The PC VR version also supports the aforementioned control options, but I stayed true to the VR experience by using the Quest 3's Touch Plus controllers. This was admittedly a tricky endeavor at first, and not just because of my right arm. To control the wheel, there's a floating cursor that you have to aim with, shooting-game style. It automatically locks into the wheel when you get close, allowing you to simulate movement like placing your hand on a steering wheel.

If there's a fast-paced action forthcoming, you can keep the cursor attached in place and move your hand or, more often than not, let go of the wheel by aiming upwards and quickly moving the cursor down to another side of the wheel — say, to the opposing color — to catch the notes in time. As it stands, Spin Rhythm XD's control scheme in VR is a fresh iteration. It gets closest to capturing the feel of controlling the virtual wheel whimsically, instead of simply moving a mouse or an analog stick. It might not offer the precision of a MIDI turntable, but it matches the thrilling spirit of the game.

It's the split-second actions that take time to get used to. But, like with any other rhythm game, it's just a matter of practice. Out of the five difficulty levels (Easy, Normal, Hard, Expert, and XD), I played the first few songs in Normal until the base movements clicked for me. Moving up to Hard wasn't too drastic, depending on the song's difficulty level and BPM (beats per minute, AKA how fast the track is). But a new mechanic involved required me to use the second controller, and thus, my freshly tattooed arm.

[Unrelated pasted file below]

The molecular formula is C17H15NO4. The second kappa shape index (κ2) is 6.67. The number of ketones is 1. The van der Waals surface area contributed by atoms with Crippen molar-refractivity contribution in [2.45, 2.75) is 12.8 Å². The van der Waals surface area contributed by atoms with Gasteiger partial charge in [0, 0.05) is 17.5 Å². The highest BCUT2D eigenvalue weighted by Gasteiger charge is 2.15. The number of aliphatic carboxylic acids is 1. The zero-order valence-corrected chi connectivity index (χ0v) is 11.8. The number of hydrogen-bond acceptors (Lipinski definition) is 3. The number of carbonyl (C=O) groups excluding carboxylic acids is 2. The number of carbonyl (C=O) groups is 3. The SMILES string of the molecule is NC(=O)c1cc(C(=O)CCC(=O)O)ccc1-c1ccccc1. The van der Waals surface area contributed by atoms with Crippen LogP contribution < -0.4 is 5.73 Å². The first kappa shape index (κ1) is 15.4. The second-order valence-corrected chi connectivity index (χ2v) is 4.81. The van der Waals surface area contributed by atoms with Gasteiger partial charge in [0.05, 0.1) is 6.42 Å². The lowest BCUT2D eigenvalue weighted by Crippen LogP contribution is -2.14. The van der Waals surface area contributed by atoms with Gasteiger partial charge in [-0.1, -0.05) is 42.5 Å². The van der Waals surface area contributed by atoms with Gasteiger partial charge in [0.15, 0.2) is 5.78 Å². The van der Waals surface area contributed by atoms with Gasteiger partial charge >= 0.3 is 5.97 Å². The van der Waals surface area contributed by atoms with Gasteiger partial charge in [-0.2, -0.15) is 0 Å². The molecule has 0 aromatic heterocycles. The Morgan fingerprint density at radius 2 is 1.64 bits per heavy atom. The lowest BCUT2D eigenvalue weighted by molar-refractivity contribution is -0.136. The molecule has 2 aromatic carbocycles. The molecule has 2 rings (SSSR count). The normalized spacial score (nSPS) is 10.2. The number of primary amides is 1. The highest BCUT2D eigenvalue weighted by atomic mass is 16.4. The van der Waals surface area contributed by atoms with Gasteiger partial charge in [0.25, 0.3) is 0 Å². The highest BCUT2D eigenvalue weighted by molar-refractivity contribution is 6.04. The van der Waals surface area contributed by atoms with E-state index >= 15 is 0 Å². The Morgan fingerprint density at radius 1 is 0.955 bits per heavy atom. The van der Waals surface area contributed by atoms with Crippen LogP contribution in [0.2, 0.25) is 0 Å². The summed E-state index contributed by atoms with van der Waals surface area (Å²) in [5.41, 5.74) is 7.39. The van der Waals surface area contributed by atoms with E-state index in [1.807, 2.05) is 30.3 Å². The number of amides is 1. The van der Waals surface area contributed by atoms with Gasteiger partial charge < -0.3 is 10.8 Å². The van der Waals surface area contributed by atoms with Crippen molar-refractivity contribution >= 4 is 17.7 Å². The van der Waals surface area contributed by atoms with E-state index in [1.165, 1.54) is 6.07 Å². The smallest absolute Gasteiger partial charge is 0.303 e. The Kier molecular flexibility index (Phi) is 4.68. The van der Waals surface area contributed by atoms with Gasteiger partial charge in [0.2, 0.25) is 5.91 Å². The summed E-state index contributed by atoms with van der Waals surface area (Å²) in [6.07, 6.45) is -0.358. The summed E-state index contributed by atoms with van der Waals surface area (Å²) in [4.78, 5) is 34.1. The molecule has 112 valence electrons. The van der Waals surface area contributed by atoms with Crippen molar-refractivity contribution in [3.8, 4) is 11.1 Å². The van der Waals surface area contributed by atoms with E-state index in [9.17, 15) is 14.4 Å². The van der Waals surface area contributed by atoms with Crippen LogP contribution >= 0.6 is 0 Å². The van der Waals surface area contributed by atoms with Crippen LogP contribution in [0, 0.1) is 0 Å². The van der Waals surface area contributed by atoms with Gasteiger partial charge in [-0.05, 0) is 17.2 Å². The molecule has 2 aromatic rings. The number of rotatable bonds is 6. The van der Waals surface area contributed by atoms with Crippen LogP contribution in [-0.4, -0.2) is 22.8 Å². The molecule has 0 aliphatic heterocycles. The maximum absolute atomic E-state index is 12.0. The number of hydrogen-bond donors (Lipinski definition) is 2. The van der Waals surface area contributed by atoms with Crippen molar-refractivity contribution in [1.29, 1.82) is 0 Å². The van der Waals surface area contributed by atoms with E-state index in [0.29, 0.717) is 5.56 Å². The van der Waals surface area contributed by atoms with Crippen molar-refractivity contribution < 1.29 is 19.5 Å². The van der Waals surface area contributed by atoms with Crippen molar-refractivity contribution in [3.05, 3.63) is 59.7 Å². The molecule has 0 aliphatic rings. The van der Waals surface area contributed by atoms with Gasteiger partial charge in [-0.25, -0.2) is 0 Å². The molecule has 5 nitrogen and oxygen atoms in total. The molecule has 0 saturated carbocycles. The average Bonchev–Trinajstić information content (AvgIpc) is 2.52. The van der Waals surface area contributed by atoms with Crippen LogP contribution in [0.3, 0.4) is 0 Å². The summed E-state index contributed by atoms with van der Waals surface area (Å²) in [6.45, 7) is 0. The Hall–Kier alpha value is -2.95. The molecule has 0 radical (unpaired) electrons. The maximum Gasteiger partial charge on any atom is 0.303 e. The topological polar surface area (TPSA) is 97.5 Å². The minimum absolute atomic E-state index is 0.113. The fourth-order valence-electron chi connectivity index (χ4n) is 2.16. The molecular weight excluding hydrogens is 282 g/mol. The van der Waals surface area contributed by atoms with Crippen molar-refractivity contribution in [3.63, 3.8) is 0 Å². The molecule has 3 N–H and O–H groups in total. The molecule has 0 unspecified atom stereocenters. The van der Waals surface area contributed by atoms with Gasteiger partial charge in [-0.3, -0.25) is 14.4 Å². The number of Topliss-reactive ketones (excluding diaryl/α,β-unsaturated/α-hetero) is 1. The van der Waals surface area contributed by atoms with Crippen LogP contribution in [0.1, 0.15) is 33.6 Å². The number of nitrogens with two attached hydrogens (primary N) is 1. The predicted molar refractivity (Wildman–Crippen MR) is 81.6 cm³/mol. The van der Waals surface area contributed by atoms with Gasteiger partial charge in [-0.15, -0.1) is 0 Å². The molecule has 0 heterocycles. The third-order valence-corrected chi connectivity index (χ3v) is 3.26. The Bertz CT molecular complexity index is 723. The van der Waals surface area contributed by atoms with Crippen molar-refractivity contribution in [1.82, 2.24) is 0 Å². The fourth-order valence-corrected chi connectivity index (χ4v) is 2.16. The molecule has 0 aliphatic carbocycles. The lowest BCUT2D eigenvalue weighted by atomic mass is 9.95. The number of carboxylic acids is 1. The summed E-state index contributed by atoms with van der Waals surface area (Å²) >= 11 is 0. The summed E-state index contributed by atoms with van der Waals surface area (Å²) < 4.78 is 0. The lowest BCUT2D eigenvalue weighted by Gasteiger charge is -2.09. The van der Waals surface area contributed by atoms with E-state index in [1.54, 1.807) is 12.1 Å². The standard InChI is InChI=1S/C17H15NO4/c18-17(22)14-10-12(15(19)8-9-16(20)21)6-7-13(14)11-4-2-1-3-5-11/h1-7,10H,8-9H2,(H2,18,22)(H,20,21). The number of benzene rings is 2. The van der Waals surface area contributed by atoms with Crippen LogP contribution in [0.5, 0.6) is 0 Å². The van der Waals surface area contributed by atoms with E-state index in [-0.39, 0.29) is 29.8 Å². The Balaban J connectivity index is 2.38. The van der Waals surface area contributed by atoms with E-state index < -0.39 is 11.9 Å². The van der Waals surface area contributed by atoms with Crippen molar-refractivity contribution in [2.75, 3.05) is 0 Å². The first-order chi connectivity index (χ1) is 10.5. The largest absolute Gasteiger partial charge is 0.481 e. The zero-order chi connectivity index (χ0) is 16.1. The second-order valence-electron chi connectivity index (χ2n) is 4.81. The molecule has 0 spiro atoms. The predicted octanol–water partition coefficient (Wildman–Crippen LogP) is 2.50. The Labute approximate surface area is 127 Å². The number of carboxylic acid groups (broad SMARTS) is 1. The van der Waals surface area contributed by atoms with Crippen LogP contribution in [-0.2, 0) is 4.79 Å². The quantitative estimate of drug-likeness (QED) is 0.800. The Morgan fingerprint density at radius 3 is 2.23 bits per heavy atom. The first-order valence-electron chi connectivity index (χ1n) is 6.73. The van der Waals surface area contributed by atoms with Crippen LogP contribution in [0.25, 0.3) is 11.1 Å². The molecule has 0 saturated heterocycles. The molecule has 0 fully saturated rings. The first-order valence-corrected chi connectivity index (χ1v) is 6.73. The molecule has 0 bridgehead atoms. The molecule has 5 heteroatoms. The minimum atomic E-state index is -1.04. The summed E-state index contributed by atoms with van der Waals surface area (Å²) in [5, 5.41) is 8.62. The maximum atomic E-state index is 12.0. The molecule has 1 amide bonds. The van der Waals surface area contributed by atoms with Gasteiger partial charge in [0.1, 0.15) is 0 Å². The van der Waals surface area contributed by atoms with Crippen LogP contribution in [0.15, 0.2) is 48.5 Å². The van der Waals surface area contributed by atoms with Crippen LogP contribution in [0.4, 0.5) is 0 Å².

An example of the board with spins and consecutive notes.

Coincidentally, that mechanic is what sold Spin Rhythm XD as a whole to me. It works similarly to the kick pedal if you're playing drums in Rock Band, acting as an independent note that usually matches the beat. To do this with VR controls, you tilt the controller down while aiming outside of the wheel. Again, I didn't want to make any sudden movements, but this just made sense to me. I left my right arm resting on my chair while positioning my hand so it'd always be outside the wheel and inside the "beat" area. Whenever a beat song came in, I had to move my hand slightly and down. All the while, I did all of the other movements with my left arm.